Riders have different-sized feet, so why make flat pedals one size? That’s the thinking behind Crank Bros’ new Stamp pedal.
It comes in two sizes. Both feature 13-11-13mm concave surfaces, ten pins and a new axle system featuring IGUS plain bearings. There’s a protected grease port too to keep things running smoothly. There’s no UK price yet, but they’ll run to $150 in the US.
Not for everyone, but these Double Shot pedals below offer a clipped and flat side for those who are either new to clipless, or for riders who want to ride flat shoes to the shops now and again.
Crank Bros’ Candy pedal range has been revamped, plus there’s a new Candy 7 available (the bigger the number, the higher up the pedal in the range.) The Candy 1, 2, 3 and 7 (and ti-axle 11 too) are now all 10% larger and feature a more grooved and ridged platform for when you’re not clipped in. The end of the axle now features a bash guard (the silver bit).
There are new bearings throughout the pedal range – for the higher torque (and lower rotational speeds) of pedals. The seals are improved and added to. There’s an IGUS plain bearing inboard and a well-sealed ball bearing outboard. There are also new colours – black, red, pink…
There are also replaceable grip pads to keep your feet in place.
The new bearing setup with two (count them) weather seals. There are chamfered corners too to keep the pedals looking good for longer.
Crank Bros’ hashtag enduro riders asked for this – it has a smaller body than the regular Mallet DH (left) and has fewer pins and a 5mm shorter axle to keep it compact in the trees. There are chamfered corners to ward off rock strikes and keep the pedal looking shiny. It also comes with the adjustable grip pads like on the Candy. Comes in Enduro Blue, natch.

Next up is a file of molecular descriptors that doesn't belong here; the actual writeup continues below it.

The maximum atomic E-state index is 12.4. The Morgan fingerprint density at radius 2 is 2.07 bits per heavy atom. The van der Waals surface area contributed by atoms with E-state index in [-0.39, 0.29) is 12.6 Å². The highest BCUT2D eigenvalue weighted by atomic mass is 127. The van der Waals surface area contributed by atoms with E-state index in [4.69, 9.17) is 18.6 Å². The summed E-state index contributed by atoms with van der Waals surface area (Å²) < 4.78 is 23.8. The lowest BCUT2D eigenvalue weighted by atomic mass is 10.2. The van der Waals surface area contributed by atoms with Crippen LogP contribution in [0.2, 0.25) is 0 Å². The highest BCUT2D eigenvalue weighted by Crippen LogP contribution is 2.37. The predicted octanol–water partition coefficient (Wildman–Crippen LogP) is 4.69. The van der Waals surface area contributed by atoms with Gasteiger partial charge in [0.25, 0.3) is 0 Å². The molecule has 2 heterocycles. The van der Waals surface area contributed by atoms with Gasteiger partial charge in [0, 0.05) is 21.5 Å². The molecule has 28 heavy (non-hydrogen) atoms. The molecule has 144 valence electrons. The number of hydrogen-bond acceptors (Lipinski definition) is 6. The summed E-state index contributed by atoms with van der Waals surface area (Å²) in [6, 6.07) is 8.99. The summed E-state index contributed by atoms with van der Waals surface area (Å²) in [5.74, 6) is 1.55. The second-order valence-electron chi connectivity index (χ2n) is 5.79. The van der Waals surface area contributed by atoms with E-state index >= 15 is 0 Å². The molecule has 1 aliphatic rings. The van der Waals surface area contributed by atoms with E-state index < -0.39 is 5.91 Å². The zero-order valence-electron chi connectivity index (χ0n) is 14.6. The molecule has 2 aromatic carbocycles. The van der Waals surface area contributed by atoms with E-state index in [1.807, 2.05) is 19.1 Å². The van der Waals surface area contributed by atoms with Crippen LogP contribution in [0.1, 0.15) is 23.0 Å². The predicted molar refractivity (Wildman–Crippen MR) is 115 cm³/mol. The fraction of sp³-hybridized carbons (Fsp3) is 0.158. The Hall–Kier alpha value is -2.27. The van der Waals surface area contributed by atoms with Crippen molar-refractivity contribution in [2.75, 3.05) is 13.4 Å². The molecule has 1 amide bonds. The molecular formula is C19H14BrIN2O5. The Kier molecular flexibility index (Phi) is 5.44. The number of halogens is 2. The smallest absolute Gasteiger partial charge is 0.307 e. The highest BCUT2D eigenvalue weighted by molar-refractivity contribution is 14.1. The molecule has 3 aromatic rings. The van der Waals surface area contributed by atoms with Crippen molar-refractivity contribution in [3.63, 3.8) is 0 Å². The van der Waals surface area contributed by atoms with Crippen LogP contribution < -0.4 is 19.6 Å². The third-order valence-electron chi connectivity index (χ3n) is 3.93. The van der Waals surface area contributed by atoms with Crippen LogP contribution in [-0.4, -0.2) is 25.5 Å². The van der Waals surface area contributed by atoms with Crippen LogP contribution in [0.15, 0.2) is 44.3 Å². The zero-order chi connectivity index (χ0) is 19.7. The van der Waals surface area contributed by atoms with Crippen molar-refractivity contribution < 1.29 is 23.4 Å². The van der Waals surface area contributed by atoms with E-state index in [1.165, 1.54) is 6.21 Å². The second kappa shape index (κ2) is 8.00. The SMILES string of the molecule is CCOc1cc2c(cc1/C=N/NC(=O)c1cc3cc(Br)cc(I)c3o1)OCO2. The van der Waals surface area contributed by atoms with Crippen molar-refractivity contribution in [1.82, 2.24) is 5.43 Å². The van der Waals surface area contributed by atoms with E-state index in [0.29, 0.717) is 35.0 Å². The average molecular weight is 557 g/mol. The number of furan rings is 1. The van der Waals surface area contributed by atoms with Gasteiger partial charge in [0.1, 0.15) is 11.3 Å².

Now THIS really got our attention. Crank Bros ‘were taught a lesson’ with their previous seatpost, the Kronolog and reckons it has learned from all of the criticisms. The new Highline post is designed to be more accurate, more weatherproof and more service-free than before – by a long way. Let’s look inside.
Taking cues from suspension forks, the Highline features a sealed, internal cartridge. It’s factory pressurised with nitrogen and is warrantied for three years. The dropper mechanism is triggered by a quarter turn of the cartridge rod. The cable (it uses Jagwire’s highest-quality inner and outer) pulls on the bottom of the post, which is translated into this small movement – so there’s a lot of room for cable stretch. Once the cable is in, the end cap is sealed and attached to the post, so it should be fiddle-free to instal.
The internals of the post are well-sealed and the post runs on IGUS keys, which shouldn’t need any service for a couple of years’ use. All Crank Bros reckons it needs is the collar removing once a year and some Slick Honey or fork lube adding to the post. There’s a small space for lube in the underneath of the collar.
Talking of the collar, it’s very slimline – and the seatpost head has a convex shape (every other post uses a concave surface that the clamp holder sits in) which allows the assembly to be very low profile. There’s a 50mm stack height between collar bottom and saddle rail, which is better than anyone else so far. This will please people who’ve sized up a frame sized for length, but who struggle with seat tube height.
The drop is 125mm – with a 150mm version in the works. The post won’t be out until the New Year at least and in the meantime, there’s some extensive testing going on – in the UK as well – to ensure that this really is UK weatherproof.
Up at the front end of the bike, the thumb lever mounts on a ball joint, which allows the rider to set it exactly where they want it. The cable end is grub-screwed to the lever here, making all adjustments at the lever end and not at the hidden seatpost end.
There’s no UK price yet, but Crank Bros reckons that it’ll be less than a Reverb or a KS Integra. We look forward to getting our hands on one…